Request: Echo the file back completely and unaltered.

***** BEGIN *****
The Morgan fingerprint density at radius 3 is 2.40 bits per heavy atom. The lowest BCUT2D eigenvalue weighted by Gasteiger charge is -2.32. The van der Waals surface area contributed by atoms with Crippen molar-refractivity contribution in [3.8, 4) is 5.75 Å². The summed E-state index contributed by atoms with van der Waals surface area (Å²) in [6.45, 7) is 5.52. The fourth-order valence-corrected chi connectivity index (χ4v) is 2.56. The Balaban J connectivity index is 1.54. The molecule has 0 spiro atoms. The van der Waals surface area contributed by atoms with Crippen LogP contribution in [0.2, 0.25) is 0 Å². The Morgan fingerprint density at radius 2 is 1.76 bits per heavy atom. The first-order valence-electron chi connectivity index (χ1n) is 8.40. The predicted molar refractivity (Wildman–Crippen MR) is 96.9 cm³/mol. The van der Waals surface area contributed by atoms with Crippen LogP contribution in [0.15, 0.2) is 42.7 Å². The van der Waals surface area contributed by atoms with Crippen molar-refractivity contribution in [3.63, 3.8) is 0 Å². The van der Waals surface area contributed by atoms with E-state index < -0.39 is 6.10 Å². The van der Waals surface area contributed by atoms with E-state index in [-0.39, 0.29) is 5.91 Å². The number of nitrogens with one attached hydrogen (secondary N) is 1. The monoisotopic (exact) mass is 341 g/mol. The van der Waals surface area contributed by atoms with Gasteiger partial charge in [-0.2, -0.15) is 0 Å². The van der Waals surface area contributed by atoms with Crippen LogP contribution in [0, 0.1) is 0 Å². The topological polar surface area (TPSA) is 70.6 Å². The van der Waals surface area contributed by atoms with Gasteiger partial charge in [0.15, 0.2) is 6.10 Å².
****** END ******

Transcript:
The Morgan fingerprint density at radius 3 is 2.40 bits per heavy atom. The lowest BCUT2D eigenvalue weighted by Gasteiger charge is -2.32. The van der Waals surface area contributed by atoms with Crippen molar-refractivity contribution in [3.8, 4) is 5.75 Å². The summed E-state index contributed by atoms with van der Waals surface area (Å²) in [6.45, 7) is 5.52. The fourth-order valence-corrected chi connectivity index (χ4v) is 2.56. The Balaban J connectivity index is 1.54. The molecule has 0 spiro atoms. The van der Waals surface area contributed by atoms with Crippen LogP contribution in [0.2, 0.25) is 0 Å². The Morgan fingerprint density at radius 2 is 1.76 bits per heavy atom. The first-order valence-electron chi connectivity index (χ1n) is 8.40. The predicted molar refractivity (Wildman–Crippen MR) is 96.9 cm³/mol. The van der Waals surface area contributed by atoms with Crippen LogP contribution in [0.15, 0.2) is 42.7 Å². The van der Waals surface area contributed by atoms with Crippen molar-refractivity contribution in [3.63, 3.8) is 0 Å². The van der Waals surface area contributed by atoms with E-state index < -0.39 is 6.10 Å². The van der Waals surface area contributed by atoms with E-state index in [-0.39, 0.29) is 5.91 Å². The number of nitrogens with one attached hydrogen (secondary N) is 1. The monoisotopic (exact) mass is 341 g/mol. The van der Waals surface area contributed by atoms with Gasteiger partial charge in [-0.2, -0.15) is 0 Å². The van der Waals surface area contributed by atoms with Crippen LogP contribution in [0, 0.1) is 0 Å². The topological polar surface area (TPSA) is 70.6 Å². The van der Waals surface area contributed by atoms with Gasteiger partial charge in [0.15, 0.2) is 6.10 Å².